In his 2004 book, The Case for Democracy, the Soviet dissident turned Israeli politician Natan Sharansky argues that the West can win the long struggle with the Middle East’s authoritarian and Islamist states by promoting liberalism and freedom in the region’s closed societies. Sharansky and co-author Ron Dermer, now Israel’s ambassador to the United States, also address the role Israel plays in this conflict and the accusations and claims against the Jewish state that are intended to turn Western opinion against it. Sharansky and Dermer argue that the United States and Europe cannot help open up the “fear societies” of the Mideast if they accede to the warped and anti-Semitic claims they make about Israel, a fellow Western country. These claims constitute a significant part of the pathologies that consign those societies to violence and failure. Because some Western liberals have a tendency to give credence to these claims, and because their credence sows much moral and political confusion in the West, identifying and rejecting anti-Semitic attacks on Israel should be a central test of the larger struggle, argue Sharansky and Dermer.
They point out that “whereas classical anti-Semitism is aimed at the Jewish people and Jewish religion, the new anti-Semitism is aimed at the Jewish state.” Since this new anti-Semitism “is much more difficult to expose,” they propose a test. They call it the 3D test—the three D’s being demonization, double standards, and delegitimization. If a criticism of Israel checks all three boxes, it’s safe to say that it is anti-Semitic.
They characterize the first D, demonization, thus: “Are [Israel’s] actions being blown out of all sensible proportion?” When Israel is compared to Nazi Germany, when legitimate and scrupulous self-defense is portrayed as the stuff of war crimes, when Israel is held solely responsible for the lack of peace with the Palestinians, and when Israel is subjected to vicious bias in the media that is intended to sow hatred of the Jewish state—that is demonization.
For double standards, Sharansky and Dermer ask “whether criticism of Israel is being applied selectively,” because “a different yardstick means double standards, and double standards mean anti-Semitism.” Here the examples are almost endless, although most can be drawn from international organizations such as the United Nations, the European Union, and many “human-rights” groups, whose focus on Israel’s conduct is obsessive while their criticism of real human-rights abusers and authoritarian regimes is either perfunctory or nonexistent.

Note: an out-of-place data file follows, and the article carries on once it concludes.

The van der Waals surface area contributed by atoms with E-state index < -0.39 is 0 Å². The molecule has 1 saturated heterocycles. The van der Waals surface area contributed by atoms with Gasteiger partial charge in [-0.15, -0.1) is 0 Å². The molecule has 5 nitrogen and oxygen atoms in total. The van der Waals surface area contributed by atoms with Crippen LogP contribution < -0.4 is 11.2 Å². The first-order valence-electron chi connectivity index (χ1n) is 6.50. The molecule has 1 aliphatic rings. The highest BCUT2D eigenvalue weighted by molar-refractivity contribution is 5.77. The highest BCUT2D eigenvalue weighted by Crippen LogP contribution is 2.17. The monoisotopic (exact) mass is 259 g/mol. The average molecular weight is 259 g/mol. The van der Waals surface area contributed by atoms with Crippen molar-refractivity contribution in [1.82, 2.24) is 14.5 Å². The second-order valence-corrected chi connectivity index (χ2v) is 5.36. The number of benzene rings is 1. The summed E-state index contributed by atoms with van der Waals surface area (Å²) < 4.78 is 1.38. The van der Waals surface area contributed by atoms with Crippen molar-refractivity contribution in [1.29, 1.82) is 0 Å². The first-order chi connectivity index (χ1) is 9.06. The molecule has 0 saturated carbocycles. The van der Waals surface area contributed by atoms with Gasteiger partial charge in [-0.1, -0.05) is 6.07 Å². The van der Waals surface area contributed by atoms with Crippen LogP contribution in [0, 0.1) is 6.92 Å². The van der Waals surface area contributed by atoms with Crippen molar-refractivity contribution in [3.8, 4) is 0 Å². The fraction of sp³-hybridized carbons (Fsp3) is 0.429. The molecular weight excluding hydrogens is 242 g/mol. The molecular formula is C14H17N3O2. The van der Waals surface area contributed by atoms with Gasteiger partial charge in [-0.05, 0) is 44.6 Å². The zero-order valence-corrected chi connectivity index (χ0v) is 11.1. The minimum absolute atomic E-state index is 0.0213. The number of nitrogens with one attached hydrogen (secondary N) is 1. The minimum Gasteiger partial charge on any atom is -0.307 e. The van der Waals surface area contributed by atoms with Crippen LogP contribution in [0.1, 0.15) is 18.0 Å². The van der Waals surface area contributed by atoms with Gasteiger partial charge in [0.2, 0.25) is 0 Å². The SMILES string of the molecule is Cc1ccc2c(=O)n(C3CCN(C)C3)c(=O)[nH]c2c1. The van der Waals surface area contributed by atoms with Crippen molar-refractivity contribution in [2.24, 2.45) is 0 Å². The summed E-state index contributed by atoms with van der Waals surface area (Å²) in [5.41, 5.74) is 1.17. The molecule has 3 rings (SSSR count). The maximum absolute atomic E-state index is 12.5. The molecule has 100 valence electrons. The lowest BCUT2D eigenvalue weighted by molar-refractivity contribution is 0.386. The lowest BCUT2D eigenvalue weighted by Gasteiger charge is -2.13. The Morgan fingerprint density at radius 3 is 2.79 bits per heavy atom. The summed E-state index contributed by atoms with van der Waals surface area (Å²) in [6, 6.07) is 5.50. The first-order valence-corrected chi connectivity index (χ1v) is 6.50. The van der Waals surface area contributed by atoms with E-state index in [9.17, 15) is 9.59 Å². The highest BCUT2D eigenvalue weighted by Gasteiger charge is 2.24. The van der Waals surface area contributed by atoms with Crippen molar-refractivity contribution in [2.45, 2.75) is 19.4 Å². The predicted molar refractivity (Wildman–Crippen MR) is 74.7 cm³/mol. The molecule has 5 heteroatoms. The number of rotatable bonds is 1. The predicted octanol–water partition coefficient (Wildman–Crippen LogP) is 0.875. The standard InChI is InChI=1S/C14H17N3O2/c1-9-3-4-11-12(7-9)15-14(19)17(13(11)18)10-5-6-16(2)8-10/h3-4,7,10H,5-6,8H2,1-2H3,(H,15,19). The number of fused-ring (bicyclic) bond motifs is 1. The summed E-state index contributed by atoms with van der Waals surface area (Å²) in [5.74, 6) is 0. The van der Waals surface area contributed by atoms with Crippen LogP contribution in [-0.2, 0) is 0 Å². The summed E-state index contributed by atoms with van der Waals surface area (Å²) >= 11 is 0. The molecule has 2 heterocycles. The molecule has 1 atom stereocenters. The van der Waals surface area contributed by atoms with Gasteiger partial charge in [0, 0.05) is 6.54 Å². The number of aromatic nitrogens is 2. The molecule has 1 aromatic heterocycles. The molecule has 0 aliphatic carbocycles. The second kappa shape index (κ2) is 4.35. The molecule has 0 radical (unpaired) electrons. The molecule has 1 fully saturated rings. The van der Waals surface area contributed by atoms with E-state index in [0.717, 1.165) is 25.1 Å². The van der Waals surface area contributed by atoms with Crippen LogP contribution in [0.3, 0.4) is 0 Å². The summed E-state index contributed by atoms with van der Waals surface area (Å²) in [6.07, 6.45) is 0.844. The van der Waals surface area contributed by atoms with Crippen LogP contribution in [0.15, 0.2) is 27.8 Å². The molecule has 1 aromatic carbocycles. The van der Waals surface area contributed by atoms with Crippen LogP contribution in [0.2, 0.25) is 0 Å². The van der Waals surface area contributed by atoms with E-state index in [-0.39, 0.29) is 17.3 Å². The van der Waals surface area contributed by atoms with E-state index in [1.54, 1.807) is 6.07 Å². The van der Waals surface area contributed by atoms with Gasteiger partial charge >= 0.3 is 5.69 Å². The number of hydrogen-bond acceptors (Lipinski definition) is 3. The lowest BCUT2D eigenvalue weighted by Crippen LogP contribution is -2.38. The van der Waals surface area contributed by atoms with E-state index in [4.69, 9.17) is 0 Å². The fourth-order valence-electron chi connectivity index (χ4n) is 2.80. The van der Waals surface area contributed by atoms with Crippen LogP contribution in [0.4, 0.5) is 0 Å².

Finally, by delegitimization, the authors refer to the denial of Israel’s very right to exist. “While criticism of an Israeli policy need not be anti-Semitic,” they write, “the denial of Israel’s right to exist is always anti-Semitic.”
The Sharansky-Dermer test for distinguishing legitimate criticism of Israel from anti-Semitism has become sadly, infuriatingly relevant again because over the past half-year—from around the time of the 2014 U.S. midterm elections through Prime Minister Netanyahu’s recent speech to Congress, the Israeli election, and the Iran framework deal—the Obama administration has assumed something akin to a wartime footing, politically speaking, against Netanyahu and Israel.
The administration has methodically prosecuted a campaign of accusation and threat that has revealed a florid, aggressive contempt for Netanyahu and the millions of Israelis who have returned him for the fourth time to the premiership. Obama and his advisers have been quoted in the press as calling Netanyahu a “chickenshit,” a “coward,” and a “racist.” They have accused him of publicly spitting in Obama’s face, undermining Israeli democracy, and risking “chaos in the region.” They have warned that “there will be a price” to pay and have speculated that the price may include downgrading the U.S.-Israel alliance, rescinding the U.S. veto for anti-Israel resolutions at the United Nations, and quietly encouraging the European Union and the Palestinians to wage diplomatic and economic war on the Jewish state.
The administration’s ongoing assault on Netanyahu and Israel raises a troubling question: Do the attacks violate the 3D test, and if they do not, how close do they get?
The Obama administration has engaged not in a hard demonization, but in a soft one, primarily through falsely portraying Israel as the guilty party in the administration’s failed quest to create a Palestinian state. It has been remarkable to observe the fastidiousness of the administration’s commitment never to single out the Palestinians for criticism. In May 2009, the Washington Post’s Jackson Diehl interviewed Palestinian Authority President Mahmoud Abbas and came away struck by Abbas’s confidence that the peace process under Obama would consist entirely of the United States’ extracting of concessions from Israel. The opening line of Diehl’s article: “Mahmoud Abbas says there is nothing for him to do.”
Obama, it quickly became clear, agreed. Abbas and Obama said that talks could start only once
Netanyahu endorsed Palestinian statehood and froze settlement construction. Netanyahu did both in late 2009—and yet Abbas still refused to negotiate. But for the duration of the 10-month settlement freeze, as the months ticked by and Abbas refused to talk, Obama never criticized him, just as Obama has never singled out Abbas, Fatah, or the PA for criticism over the many instances in which they have celebrated terrorism, engaged in anti-Semitic incitement, and promoted violence through official media. Obama has warned tepidly against these things, but always in the context of criticizing both sides. By contrast, the administration singles out Israel for condemnation regularly.